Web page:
The major downside of the film is that it’s a prequel. Since Leatherface and the Hewitt family are all part of the 2003 film, it’s pretty obvious from the start that nobody in The Beginning will survive and there will be no real consequences for the killers. That seriously hindered the movie’s ability to make a meaningful or memorable story.
4. The Texas Chainsaw Massacre Part 2 (1986)
Polarizing and relatively unsuccessful upon its initial release, The Texas Chainsaw Massacre Part 2 was a wild ride. Gone were the subtleties and the creepy, eerie aura of the first film. Instead, that was all replaced by a weird, not-perfectly-put-together mash-up of horror, comedy, and action that sorta made Part 2 feel like a Grindhouse classic. Still, the movie had some smart aspects to it. Its poster parodied The Breakfast Club, showing audiences from the start that this was not like the original, and the finale scene has the Final Girl wielding the chainsaw and waving it around — directly in contrast to the way the original movie ended.
Honestly, Part 2 is a cult film. Though forgotten by most, it has devout followers who claim it’s the best in the franchise, and any movie that can attain such a following deserves respect. However, for the standard horror fan or fan of the franchise, it’s unlikely that Part 2 will be your favorite. Still, with some smart moments and a storyline that’s just weird and wonderful, it makes for a fun watch.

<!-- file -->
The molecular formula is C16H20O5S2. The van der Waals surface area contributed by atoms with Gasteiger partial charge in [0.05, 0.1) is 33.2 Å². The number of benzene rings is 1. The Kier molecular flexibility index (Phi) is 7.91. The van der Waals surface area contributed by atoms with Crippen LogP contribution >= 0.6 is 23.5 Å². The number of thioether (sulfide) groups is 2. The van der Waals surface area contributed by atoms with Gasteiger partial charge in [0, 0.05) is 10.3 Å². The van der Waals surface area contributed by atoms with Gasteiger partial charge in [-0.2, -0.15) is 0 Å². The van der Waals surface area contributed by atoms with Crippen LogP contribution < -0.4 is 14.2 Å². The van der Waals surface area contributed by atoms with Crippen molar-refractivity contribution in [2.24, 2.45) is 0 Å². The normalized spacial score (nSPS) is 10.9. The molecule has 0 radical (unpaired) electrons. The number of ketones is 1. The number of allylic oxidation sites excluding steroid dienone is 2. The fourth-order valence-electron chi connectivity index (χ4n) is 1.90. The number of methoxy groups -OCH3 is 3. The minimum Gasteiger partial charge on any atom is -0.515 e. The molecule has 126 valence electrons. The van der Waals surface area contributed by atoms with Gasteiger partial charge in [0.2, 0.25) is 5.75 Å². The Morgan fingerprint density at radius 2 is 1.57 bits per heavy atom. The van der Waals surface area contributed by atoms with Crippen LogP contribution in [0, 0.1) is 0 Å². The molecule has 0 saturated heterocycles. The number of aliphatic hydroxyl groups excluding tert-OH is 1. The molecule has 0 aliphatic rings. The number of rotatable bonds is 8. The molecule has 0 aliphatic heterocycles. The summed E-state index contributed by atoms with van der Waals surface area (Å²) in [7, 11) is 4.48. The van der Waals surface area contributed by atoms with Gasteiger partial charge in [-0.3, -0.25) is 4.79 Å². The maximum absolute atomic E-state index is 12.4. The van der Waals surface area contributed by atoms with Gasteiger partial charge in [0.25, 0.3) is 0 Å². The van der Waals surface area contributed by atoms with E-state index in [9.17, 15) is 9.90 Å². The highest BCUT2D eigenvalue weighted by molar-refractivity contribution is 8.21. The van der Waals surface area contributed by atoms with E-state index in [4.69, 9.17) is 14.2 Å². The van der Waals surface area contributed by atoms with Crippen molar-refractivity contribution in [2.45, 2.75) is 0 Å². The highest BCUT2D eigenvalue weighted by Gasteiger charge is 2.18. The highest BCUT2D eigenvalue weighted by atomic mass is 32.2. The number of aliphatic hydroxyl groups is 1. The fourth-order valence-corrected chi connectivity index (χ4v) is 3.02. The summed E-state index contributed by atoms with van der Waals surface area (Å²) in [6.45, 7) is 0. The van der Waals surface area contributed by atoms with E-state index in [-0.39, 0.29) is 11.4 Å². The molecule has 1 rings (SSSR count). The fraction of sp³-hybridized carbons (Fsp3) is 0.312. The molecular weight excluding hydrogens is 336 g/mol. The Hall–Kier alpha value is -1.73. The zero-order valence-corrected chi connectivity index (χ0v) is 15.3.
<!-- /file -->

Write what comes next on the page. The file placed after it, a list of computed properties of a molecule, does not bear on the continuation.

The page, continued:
3. Texas Chainsaw Massacre: The Next Generation (1995)
Another Texas Chainsaw movie with a troubled release schedule, The Next Generation originally premiered at SXSW in 1995, but didn’t see a (very limited) theatrical release until 1997 — when the movie only grossed a total of $186,000. Despite its poor performance, The Next Generation is actually a fantastic movie … just don’t expect a scary Texas Chainsaw film. Instead, the movie, which gave then-newcomers Renee Zellweger and Matthew McConaughey their first major starring roles, was a self-aware critique of the way horror had spiraled into absolute garbage by the mid-1990s, when Scream hadn’t yet revolutionized the genre.
The film was pure old-school camp, turning the expectations of horror on its head and making it into something hilarious – but only if you were smart enough to see what it was doing. In the film, Leatherface became a full-on cross-dresser, donning a wig, lipstick, and make-up (a sly parody of the Ed Gein inspiration), and the finale goes totally off the deep end.
In the climax, not only are Leatherface and his brother chasing the Final Girl, but the duo is simultaneously being chased by an airplane, and the whole thing isn’t set to creepy or dramatic music, but instead to ’90s alt-rock. After all that, a limousine pulls up and a secret society subplot is revealed. It’s wacky, smart, and wrong, all at the same time, and is a truly one-of-a-kind movie, for better or worse.